2.1 Application process
Sections 2 - 9, 14 - 16(1), 24, 25, 41, 44 and 46 of the Act
Sections 1, 3 - 5, 14(1), 16 - 22, 24, 26 - 28 and 67 of Regulation 134/98.
Applications are on file with all forms completed, signed, and if required, witnessed and/or commissioned.
All information and documentation required to support an eligibility decision has been provided and verified. In respect of reapplications or geographic transfers, delivery agents have a 90-day timeframe to acquire outstanding documentation (see Directive 2.2: Reapplications and reinstatements).
Third party verification of eligibility related information (e.g., income and assets) is completed and documented.
A signed participation agreement is on file or an action plan has been completed in Social Assistance Management System (SAMS), for recipients with active or deferred participation requirements. The Outcome Plan, in SAMS, or equivalent in non-SAMS sites, is completed if there is no action plan.
Application of policy
An applicant is a person who applies for assistance or a person on whose behalf an application is made. An application is made for a benefit unit which includes the applicant, their spouse and any dependents.
An application for assistance is made in the geographic area where the applicant ordinarily resides. A transient or homeless person is considered to reside in the geographic area where they apply for assistance or the geographic area where they are a resident of an emergency hostel (see Directive 3.1: Residency requirements for more information).
Anyone who wishes to apply for assistance under the Act is to be given the opportunity to make an application and have their application reviewed. When the application is completed the Administrator makes a decision regarding the applicant’s eligibility for assistance and communicates the decision in a format and manner approved by the Director (see Directive 10.1: Notice and internal review process for more information).
A new Application for Assistance – Part 1 may not be required in the following cases (see Directive 10.1: Notice and internal review process):
- Ontario Works recipients moving from one delivery agent to another
- those seeking reinstatement to Ontario Works in the month following termination
- those who are re-applying to Ontario Works within one-year of a previous application
The application process may begin with a preliminary discussion when an applicant makes initial contact with staff by telephone or in person at a local office. Applicants may also be redirected to complete an application online without proceeding with a preliminary discussion.
In some situations, it may be impracticable to begin the application process by telephone and staff may determine that the applicant would be better assisted by proceeding directly to an in-person appointment at the local office. Situations may include:
- the applicant is requesting reinstatement to Ontario Works in the month following the month in which the benefit unit was terminated, or the applicant is re-applying for Ontario Works within one year of a previous application (see Directive 2.2: Re-applications and reinstatements for more information)
- the applicant is in a crisis or emergency situation that needs to be dealt with immediately (see Directive 2.3: Emergency assistance for more information)
- the applicant appears to qualify for rapid reinstatement under the Ontario Disability Support Program (ODSP) or wishes to apply for ODSP and is not in immediate financial need. In these situations the applicant should be referred to the nearest ODSP office (see Directive 2.4: Referrals to the Ontario Disability Support Program for more information)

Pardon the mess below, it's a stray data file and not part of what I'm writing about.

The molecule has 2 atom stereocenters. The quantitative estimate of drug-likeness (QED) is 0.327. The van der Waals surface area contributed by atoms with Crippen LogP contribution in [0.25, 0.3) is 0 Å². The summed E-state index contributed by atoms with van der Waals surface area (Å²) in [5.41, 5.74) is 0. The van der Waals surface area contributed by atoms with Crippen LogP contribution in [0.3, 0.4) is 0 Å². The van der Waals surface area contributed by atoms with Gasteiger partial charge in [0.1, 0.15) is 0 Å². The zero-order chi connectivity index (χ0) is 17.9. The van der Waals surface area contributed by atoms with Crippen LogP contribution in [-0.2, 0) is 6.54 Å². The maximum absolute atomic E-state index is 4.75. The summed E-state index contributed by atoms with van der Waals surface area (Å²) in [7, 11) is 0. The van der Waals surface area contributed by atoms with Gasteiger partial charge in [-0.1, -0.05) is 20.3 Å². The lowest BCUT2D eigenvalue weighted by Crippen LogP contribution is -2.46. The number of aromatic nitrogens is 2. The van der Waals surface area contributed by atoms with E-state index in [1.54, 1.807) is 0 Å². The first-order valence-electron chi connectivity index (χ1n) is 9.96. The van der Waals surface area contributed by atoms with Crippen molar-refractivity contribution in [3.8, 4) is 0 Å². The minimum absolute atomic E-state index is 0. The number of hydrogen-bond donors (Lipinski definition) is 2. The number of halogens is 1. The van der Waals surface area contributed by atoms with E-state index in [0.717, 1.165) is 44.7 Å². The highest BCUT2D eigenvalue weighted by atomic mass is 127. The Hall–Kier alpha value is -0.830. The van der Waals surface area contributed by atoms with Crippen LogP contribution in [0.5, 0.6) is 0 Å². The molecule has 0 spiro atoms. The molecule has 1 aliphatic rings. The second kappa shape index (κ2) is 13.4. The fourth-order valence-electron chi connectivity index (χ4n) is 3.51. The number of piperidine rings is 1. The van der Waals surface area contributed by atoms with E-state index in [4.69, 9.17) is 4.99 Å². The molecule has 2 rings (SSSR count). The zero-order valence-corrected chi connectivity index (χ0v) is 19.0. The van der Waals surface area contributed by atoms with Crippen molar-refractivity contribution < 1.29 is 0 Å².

- the applicant is an active Ontario Works participant who is moving to another delivery agent’s geographic area
- the applicant’s responses are difficult to understand
- the applicant is exhibiting a high level of frustration or difficulty in responding to questions
- the applicant is unable to communicate in English or, in areas designated under the French Language Services Act, in French
- the applicant is 16 or 17 years old and does not live with their parent(s) (see Directive 3.5: Applicants and participants under the age of 18 for more information)
During the preliminary discussion, staff must provide the applicant with information regarding the application process, including eligibility criteria and the documents and information required to complete the application.
Staff must inform applicants that a decision will not be made until the application process is complete.
The applicant is also advised of their right to withdraw an application for assistance at any time during the application process and that voluntarily withdrawing an application prior to a determination of eligibility means:
- the application is incomplete
- the applicant cannot request an internal review and has no rights to appeal as no eligibility decision has been made
- the information the applicant has provided will be kept on file and will be available for a new application within one year should the applicant wish to start the application process again
The withdrawal of the application will be documented, document records (hardcopy and/or electronic files as applicable) will be closed, and the applicant will receive notice of the file’s closure (i.e., "the Voluntary Withdrawal Letter”).
Third party verification
The application process includes third party checks, which are completed to verify eligibility related information provided by an applicant.
During the preliminary discussion, staff may request oral consent from the applicant, the applicant’s spouse, and any dependent adults, to allow for third party verification of eligibility related information. Any person may choose not to provide oral consent. In these cases, the application process continues and third party verification is deferred until the intake appointment and the Consent to Disclose and Verify Information form is signed.
Third party checks include requests from the following:
- Ministry of Transportation: where there has been a history of vehicle ownership or changes in address
- Equifax Canada: asset verification – mandatory